Hannah Crafts and The Bondwoman's Narrative: rhetoric, religion, textual influences, and contemporary literary trends and tactics

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2005-01-01
Authors
Parker, Benjamin
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English
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English
Abstract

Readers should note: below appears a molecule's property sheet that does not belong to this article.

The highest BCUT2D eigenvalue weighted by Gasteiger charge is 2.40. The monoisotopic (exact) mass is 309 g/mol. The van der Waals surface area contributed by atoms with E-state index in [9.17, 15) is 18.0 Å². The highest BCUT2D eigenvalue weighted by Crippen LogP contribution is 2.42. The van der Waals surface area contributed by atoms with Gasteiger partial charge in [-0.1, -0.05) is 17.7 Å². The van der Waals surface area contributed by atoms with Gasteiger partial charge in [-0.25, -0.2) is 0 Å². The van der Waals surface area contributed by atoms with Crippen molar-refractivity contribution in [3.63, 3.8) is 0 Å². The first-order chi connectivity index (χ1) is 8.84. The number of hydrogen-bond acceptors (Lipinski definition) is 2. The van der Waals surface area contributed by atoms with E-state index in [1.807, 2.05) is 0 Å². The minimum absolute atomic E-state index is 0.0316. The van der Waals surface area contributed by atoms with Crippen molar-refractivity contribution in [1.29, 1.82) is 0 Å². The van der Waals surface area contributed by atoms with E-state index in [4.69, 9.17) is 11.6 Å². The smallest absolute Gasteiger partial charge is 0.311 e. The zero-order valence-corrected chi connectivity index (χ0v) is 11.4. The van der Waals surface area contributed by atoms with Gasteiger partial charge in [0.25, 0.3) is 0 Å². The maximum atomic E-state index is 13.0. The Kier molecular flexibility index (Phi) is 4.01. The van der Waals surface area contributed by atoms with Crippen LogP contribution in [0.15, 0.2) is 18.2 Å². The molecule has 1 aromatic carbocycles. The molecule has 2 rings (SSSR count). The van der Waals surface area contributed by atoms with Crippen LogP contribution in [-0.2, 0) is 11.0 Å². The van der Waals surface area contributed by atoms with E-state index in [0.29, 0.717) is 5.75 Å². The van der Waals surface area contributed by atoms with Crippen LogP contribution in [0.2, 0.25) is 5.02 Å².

The 2002 discovery by Henry Louis Gates, Jr., of a manuscript titled The Bondwoman's Narrative, written by a woman identifying herself as Hannah Crafts, presents a unique opportunity to examine the unpolished writing of an African American woman who had been a slave. The Bondwoman's Narrative, incorporating both novelistic and seemingly autobiographical elements to present Craft's rhetorical appeals against the injustices of slavery, has many similarities with more canonical works of antebellum African American literature, including Harriet Jacobs's Incidents, Frederick Douglass's Narrative, and Harriet Wilson's Our Nig. Among the most significant of these similarities are those involving the prefaces of the respective works as meta-text, in which the authors directly address the audience outside of their narratives' frames of reference, and those involving the attitudes of the authors and their protagonists toward Christianity and the attempts of the authors and their black characters to retain faith while rejecting the perversions of religion for which the institution of slavery was responsible. To date, critical attention paid to The Bondwoman's Narrative has been largely concerned with proving Crafts to have been "white" or "black" in a perhaps oversimplified static racial binary that Crafts actually critiques within her text. Nevertheless, the preponderance of the evidence within the text of The Bondwoman's Narrative suggests that Crafts is best identified as black. This evidence includes the aforementioned similarities with her African American contemporaries, her treatment of black characters within the text, and her adherence to common black religious beliefs and attitudes of the day. Other critical attention has focused on Craft's literary influences, most notably Bleak House by Charles Dickens. Some critics believe Craft's use of Dickensian material to be tantamount to plagiarism, while others feel that it is inappropriate to apply 21st century definitions of plagiarism to Crafts due to her intents and writing context. The concept of intellectual property itself plays an intriguing role in this debate, both because of the antebellum pro-slavery notion that human beings could be property and because of disagreement by literary theorists such as Hirsch and Barthes on the relation of an author to his or her text.

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